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Each year more than 2 million Americans get divorced, and most of them use a lawyer. In closed-door conversations between lawyers and their clients strategy is planned, tactics are devised, and the emotional climate of the divorce is established. Do lawyers contribute to the pain and emotional difficulty of divorce by escalating demands and encouraging unreasonable behavior? Do they take advantage of clients at a time of emotional difficulty? Can and should clients trust their lawyers to look out for their welfare and advance their long-term interests? Austin Sarat and William L. F. Felstiner's new book, based on a pioneering and intensive study of actual conferences between divorce lawyers and their clients, provides an unprecedented behind-the-scenes description of the lawyer-client relationship, and calls into question much of the conventional wisdom about what divorce lawyers actually do. Divorce Lawyers and Their Clients suggests that most divorces are marked less by a pattern of aggressive advocacy than by one of inaction and drift. It uncovers reasons why lawyers find divorce practice frustrating and difficult and why clients frequently feel dissatisfied with their lawyers. This new work provides a unique perspective on the dynamics of professionalism. It charts the complex and shifting ways lawyers and clients "negotiate" their relationship as they work out the strategy and tactics of divorce. Sarat and Felstiner show how both lawyers and clients are able to draw on resources of power to set the agenda of their interaction, while neither one is fully in charge. Rather, power shifts between the two parties; where it is achieved, power is found in the ability to have one's understandings of the social and legal worlds of divorce accepted. Power then works through the creation of shared meanings. Divorce Lawyers and Their Clients examines the effort to create such shared meanings about the nature of marriage and why marriages fail, the operation of the legal process, and the best way to bring divorces to closure. It will be fascinating reading for anyone who is going through a divorce, or has gone through one, as well as for lawyers, judges, and scholars of law and society.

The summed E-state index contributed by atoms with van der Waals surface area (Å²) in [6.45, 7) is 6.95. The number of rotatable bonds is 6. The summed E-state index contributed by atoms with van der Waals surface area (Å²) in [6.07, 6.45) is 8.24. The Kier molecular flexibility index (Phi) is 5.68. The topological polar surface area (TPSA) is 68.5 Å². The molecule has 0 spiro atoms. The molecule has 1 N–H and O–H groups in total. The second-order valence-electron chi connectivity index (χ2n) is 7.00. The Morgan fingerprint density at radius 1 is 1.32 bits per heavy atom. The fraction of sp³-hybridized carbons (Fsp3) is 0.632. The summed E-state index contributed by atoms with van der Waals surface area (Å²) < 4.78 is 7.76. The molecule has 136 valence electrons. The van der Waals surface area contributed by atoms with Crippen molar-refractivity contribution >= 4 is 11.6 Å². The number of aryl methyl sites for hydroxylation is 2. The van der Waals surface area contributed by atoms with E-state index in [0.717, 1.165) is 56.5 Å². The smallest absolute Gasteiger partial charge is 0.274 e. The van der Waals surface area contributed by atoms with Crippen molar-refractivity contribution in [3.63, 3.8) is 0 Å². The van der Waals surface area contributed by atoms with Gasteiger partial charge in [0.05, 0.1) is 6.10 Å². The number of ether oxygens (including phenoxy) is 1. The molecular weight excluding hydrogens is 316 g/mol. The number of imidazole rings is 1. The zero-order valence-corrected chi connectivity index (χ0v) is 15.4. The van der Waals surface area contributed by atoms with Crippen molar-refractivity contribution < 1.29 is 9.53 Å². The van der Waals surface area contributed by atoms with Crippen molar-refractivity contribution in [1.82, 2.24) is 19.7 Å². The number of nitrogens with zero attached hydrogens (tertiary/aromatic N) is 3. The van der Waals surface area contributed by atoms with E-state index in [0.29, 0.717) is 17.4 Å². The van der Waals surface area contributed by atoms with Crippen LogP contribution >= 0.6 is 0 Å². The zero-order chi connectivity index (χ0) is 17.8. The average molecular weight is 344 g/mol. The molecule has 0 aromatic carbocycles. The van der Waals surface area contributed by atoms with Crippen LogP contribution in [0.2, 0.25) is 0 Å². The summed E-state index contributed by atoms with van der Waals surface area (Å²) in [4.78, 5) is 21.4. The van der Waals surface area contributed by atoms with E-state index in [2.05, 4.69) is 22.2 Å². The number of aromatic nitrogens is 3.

|Publisher:||Oxford University Press|
|Sold by:||Barnes & Noble|
|File size:||338 KB|
About the Author
Austin Sarat is William Nelson Cromwell Professor of Jurisprudence and Political Science at Amherst College. He has written and edited many books and articles on the theory and practice of law, including Cause Lawyering (OUP, 1997) and Race, Law, and Culture (OUP, 1997). William L. F. Felstiner is Professor in the Law and Society Program at the University of California, Santa Barbara, and Distinguished Research Professor of Law at the University of Wales, Cardiff. He is General Editor of the Onati International Series in Law and Society.
Table of Contents1. Introduction.
2. Reconstructing the Past, Imagining the Future: Defining the Domain of Relevance in Lawyer-Client Interaction.
3. Negotiating "Realism" and Responsibility in Lawyer-Client Interactions.
4. Law Talk in the Divorce Lawyer's Office.
5. From Adversariness to Resolution: Lawyers, Clients, and the World of Deals.